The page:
Tearing Down the Walls: The Evolution of Office Space

by Meghan Behse

As commercial development continues to expand in Markham, it has brought with it another development: an embrace of unique interior design to rethink the traditional office space. And the results are not just superficial. In fact, interior design may be responsible for changing the way we work. “People are trying to change the whole flow,” says Julie Anne Smedley, President of POI Business Interiors. “Businesses are now trying to create more casual workplaces, where accidental meetings can take place rather than formal ones.”

To facilitate this, companies are looking to create more open, welcoming environments, with less dedicated space. This trend, which was largely influenced by the need to attract a millennial workforce that seeks collaboration over privacy, is now taking off in nearly all sectors – office, education, healthcare – and is supported by today’s workforce at large. Key elements include exposure to natural daylight, flexible workspaces, and relaxation areas. Smedley notes that POI clients are requesting a much higher percentage of living-room style furnishings – sofas, rugs, and coffee tables – over traditional office furnishing, like permanent desks and dividers.

These types of work–play environments have long been associated with tech companies and start-up incubators. The Googleplex, Google’s headquarters in California, may be the most famous example, but there are other similar, albeit, smaller versions closer to home, like Innovation York, a York U accelerator for start-ups, and ventureLab, York’s regional innovation centre, both of which are tenants of the Markham Convergence Centre ‒also home to Markham Board of Trade, Markham Small Business Centre, and National Research Council Canada’s IRAP. Clearly these types of work environments are no longer just the domain of tech companies.

This won’t come as a surprise to one of the early adopters. The Centre for Social Innovation began acquiring buildings in Toronto as early as 2004 with the sole mandate of creating places for small businesses to foster social innovation through social space. With their fourth Toronto location soon to open and a steadily growing membership, it’s clear these types of spaces are working for people.

Noting these successful experiments, corporations are jumping on board this trend, and office developers are increasingly moving to architectural designs that feature the open-concept, naturally lit office space now being demanded by companies of all sizes.

One of these companies is KPMG, a tax, audit and advisory firm of nearly 500 employees, that recently relocated both its Bay/Adelaide and York Mills Centre offices to Vaughan. “We’re at ground zero of what will be Vaughan Metro Centre,” says Frank Boutzis, KPMG’s Partner in Charge of the GTA Enterprise. Over the next couple of years, they’ll have a park system running from the west side of their building all the way to Highway 400 and underground access to the new TTC subway station.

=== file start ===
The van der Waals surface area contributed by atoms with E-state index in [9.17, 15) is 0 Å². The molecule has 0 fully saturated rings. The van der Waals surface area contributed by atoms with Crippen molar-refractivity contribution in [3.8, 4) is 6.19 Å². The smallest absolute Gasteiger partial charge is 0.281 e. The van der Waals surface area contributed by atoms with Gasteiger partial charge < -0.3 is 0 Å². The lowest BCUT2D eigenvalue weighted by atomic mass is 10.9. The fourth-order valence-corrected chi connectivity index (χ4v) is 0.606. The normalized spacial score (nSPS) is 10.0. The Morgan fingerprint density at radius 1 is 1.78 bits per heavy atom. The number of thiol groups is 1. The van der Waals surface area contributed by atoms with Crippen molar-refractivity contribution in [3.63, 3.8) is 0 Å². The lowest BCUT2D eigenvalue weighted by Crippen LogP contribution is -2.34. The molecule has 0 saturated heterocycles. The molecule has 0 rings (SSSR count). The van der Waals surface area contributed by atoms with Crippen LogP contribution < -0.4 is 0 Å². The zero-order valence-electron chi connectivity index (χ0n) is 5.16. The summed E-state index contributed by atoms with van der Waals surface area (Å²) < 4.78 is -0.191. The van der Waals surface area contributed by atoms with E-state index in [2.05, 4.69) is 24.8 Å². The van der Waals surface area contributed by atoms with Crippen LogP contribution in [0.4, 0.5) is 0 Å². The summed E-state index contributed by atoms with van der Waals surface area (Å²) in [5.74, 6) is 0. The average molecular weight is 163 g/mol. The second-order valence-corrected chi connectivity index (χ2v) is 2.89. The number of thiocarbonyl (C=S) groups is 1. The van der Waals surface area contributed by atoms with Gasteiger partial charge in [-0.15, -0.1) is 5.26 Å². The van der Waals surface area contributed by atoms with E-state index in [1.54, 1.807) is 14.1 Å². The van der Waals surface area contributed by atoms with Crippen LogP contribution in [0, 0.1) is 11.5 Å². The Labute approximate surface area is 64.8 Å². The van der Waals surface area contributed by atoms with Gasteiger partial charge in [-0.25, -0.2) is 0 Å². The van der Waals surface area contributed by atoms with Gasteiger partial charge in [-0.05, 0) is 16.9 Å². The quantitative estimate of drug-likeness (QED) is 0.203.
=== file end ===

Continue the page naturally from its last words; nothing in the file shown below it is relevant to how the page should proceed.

With high, exposed industrial ceilings and window-lined walls, the building itself was designed to utilize natural light. The elevators were strategically built to let light into the corridors of each floor. KPMG took advantage of a new building to completely re-think their workplace environment. “What we tried to do is create something that is significantly more open in design and that would provide a lot more daylight,” says Boutzis. “The other important thing was creating an environment that is far more collaborative than a traditional office.”

The result is a five-storey office (floors 9 to 14) consisting of gaming tables; a café; reflection pods for personal time; collaboration booths for impromptu meetings; and an office layout that creates equal accessibility to windows by placing meeting rooms in the centre.

According to Boutzis, the collaboration spaces were immediately a success. With clients who often require multiple services, their Vaughn office allows for more meaningful cross-departmental discussions. “Here, while you’re maybe on different floors, [employees] can meet in a collaboration area, sit down and talk about the client and what matters to the client in a very holistic way.”

“You hear some comments about whether this will stick. But there’s no going back,” he adds. “Especially the way we interact with our people and the nature of the entire space. It’s funky, and it’s very welcoming.”

Photo caption: Every floor of KPMG’s office includes six collaboration booths, each equipped with monitors and wireless connectivity.

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Photo caption:KPMG’s south-facing café, located on the 12th floor, oversees downtown Toronto and the CN Tower. The space includes a lounge area with a fireplace, communal dining tables, and multiple TV monitors.

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